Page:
Plans for Queensgate Market are back in the melting pot as traders have sent out a message to shoppers: “We’re open for business!”
Kirklees Council had said the market hall would close in August with traders moved into converted shipping containers on the streets or empty shop units owned by the council.
But now traders have been told it’ll be February next year at the earliest that they will move, though there’s still no certainty over what is being planned.
The long-term plan is to merge the indoor and outdoor markets and create a new Huddersfield Market based around food and events – but that is likely to be three years away at least.
In the meantime traders will be moved into converted shipping containers at the Market Place end of New Street or into vacant shops. It is understood that New Street would need to be pedestrianised in order to make it wide enough and safe enough for the outdoor stalls.
Under the latest plans suggested by architects the Queensgate Market building would become a food court while the ‘east wing’ would have an extension and become the new library.
Since demolition of the Market Hall multi-storey car park the number of shoppers coming into Queensgate Market has dropped off.
Traders have also been keen to counter the perception that the market hall is already closed.
Lindsay Foster at Lincoln’s Florist said traders were keen to address the “misinformation” that the market had already shut.
“We are very much open for business,” she said. “If people get the wrong idea and don’t come and support the market it will kill a lot of the remaining businesses.”
Lindsay’s business isn’t as reliant on people coming in person as she takes most of her orders online or over the phone. She’s also set to move into a shop unit in High Street when the market closes.
What no one can say is when the market will close. “The council said it would be August but now they are saying February but we all know it’s going to be a lot longer than that,” said Lindsay.
Lindsay has owned the business for 15 years and for all those years there has been uncertainty and promises of re-development, none of which have yet materialised.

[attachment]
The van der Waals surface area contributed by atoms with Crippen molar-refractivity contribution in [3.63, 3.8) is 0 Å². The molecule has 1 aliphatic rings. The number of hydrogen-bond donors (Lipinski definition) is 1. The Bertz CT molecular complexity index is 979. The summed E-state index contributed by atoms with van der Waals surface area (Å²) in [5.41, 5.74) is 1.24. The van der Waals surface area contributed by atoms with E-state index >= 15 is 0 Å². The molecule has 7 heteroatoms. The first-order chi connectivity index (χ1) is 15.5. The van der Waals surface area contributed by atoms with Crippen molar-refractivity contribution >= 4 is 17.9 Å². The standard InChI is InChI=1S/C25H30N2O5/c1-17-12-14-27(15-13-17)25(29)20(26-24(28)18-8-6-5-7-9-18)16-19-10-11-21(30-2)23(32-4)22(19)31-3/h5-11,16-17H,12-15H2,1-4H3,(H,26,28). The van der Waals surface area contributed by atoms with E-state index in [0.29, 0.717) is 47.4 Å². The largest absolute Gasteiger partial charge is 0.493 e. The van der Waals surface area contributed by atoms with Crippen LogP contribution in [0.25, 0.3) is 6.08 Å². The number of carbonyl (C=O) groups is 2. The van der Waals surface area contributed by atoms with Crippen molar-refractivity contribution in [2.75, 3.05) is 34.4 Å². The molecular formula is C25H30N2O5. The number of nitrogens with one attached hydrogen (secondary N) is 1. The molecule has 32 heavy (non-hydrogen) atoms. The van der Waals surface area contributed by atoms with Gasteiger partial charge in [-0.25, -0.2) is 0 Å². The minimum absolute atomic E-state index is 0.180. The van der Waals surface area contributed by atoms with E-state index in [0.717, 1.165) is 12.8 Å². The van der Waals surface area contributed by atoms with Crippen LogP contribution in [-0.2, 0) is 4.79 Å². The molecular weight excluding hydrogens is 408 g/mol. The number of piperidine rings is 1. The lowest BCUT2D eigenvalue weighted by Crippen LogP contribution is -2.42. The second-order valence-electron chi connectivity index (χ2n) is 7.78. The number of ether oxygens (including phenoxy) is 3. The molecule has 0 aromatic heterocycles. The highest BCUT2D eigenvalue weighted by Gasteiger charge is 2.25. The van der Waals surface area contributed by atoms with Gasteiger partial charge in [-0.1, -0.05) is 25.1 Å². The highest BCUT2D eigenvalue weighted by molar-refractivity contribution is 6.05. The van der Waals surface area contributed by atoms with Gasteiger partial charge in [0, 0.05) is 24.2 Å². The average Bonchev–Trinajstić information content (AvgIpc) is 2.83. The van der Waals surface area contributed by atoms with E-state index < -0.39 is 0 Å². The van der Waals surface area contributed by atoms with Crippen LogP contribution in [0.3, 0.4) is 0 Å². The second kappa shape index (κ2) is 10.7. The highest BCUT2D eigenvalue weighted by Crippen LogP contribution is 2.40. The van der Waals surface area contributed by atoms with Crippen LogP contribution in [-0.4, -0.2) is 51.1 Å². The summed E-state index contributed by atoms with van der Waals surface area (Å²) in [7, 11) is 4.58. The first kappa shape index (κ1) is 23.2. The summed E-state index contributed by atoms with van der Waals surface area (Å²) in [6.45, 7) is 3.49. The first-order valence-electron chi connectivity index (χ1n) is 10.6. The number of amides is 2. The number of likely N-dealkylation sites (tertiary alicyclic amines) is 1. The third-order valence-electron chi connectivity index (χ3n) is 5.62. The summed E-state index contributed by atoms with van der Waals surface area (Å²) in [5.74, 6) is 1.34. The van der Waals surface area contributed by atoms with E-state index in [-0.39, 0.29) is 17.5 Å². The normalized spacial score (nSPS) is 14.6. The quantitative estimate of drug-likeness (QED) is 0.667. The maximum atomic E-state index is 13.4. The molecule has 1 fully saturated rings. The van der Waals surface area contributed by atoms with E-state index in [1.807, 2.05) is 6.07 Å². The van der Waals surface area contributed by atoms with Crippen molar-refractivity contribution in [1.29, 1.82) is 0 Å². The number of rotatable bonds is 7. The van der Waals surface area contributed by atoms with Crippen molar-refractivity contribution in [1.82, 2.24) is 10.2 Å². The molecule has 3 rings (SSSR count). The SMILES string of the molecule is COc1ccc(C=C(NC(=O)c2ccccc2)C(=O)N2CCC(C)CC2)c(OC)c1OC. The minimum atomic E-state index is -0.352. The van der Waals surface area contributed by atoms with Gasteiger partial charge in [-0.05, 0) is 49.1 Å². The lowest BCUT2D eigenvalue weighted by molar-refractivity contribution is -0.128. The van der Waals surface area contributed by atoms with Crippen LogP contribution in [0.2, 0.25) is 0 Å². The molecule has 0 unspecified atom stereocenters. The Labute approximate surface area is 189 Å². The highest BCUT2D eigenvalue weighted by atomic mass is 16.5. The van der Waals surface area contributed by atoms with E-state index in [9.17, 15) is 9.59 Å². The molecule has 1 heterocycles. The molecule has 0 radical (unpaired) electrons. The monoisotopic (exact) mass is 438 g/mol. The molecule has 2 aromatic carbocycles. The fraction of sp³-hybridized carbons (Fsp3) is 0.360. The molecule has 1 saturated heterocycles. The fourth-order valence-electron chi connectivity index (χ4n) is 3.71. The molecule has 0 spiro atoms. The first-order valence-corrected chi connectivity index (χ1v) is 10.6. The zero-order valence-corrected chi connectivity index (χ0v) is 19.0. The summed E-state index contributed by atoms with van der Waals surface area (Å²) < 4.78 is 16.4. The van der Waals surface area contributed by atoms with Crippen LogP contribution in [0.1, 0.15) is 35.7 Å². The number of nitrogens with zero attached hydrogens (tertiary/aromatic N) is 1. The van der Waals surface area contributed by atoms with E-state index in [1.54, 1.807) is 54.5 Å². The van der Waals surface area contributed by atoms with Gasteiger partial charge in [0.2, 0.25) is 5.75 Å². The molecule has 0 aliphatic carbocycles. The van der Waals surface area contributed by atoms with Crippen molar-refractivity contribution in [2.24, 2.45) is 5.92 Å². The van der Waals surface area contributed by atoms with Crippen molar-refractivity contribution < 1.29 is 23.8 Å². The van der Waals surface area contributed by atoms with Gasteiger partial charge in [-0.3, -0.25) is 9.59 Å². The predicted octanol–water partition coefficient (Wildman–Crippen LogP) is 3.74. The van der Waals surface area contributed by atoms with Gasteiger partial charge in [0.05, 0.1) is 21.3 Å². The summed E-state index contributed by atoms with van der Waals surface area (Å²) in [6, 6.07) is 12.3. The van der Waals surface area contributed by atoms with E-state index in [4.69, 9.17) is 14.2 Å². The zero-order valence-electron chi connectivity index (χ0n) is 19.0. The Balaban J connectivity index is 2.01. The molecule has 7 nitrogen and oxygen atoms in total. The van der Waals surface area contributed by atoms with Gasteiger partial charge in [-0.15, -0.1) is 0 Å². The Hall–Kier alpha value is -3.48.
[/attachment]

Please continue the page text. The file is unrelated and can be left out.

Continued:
There are mixed views amongst traders, some of whom are coming towards retirement and may decide the compensation being offered by the council when the market finally closes will be a good time to get out.
The National Market Traders’ Federation Huddersfield branch – the former Queensgate market traders’ association – is working with the council to find a solution that works for everyone and hope to have some answers shortly.
The council’s plans won’t be made an easier when long-serving and well-respected head of markets, Chris Cotton, leaves his job in May.
At a Cabinet meeting in January council leader Shabir Pandor singled Mr Cotton out for special praise saying he and his team had done some “fantastic work” in planning the market move. It now seems those plans have changed. This what Clr Pandor said.
Christian Lemanski, who works for his uncle’s Queensgate Ironmongers business, said everything was still up in the air with lots of uncertainty for business owners and their staff.
He said trade had been lost because of the car park demolition and said there wasn’t enough signposting. “The whole market looks like it’s closed,” he said.
The business has seven units in the market hall and would need four shipping containers, not that they want to move outside.
“They say that shipping containers worked in York but that’s because they were down by the river,” said Christian. “It won’t work here. People will think it’s an eyesore.”
Colin Parr, Kirklees Council’s strategic director for environment and climate change, said: “Discussions and negotiations are ongoing with individual traders and we will be supporting them throughout this process to determine the best solutions for them and their businesses.”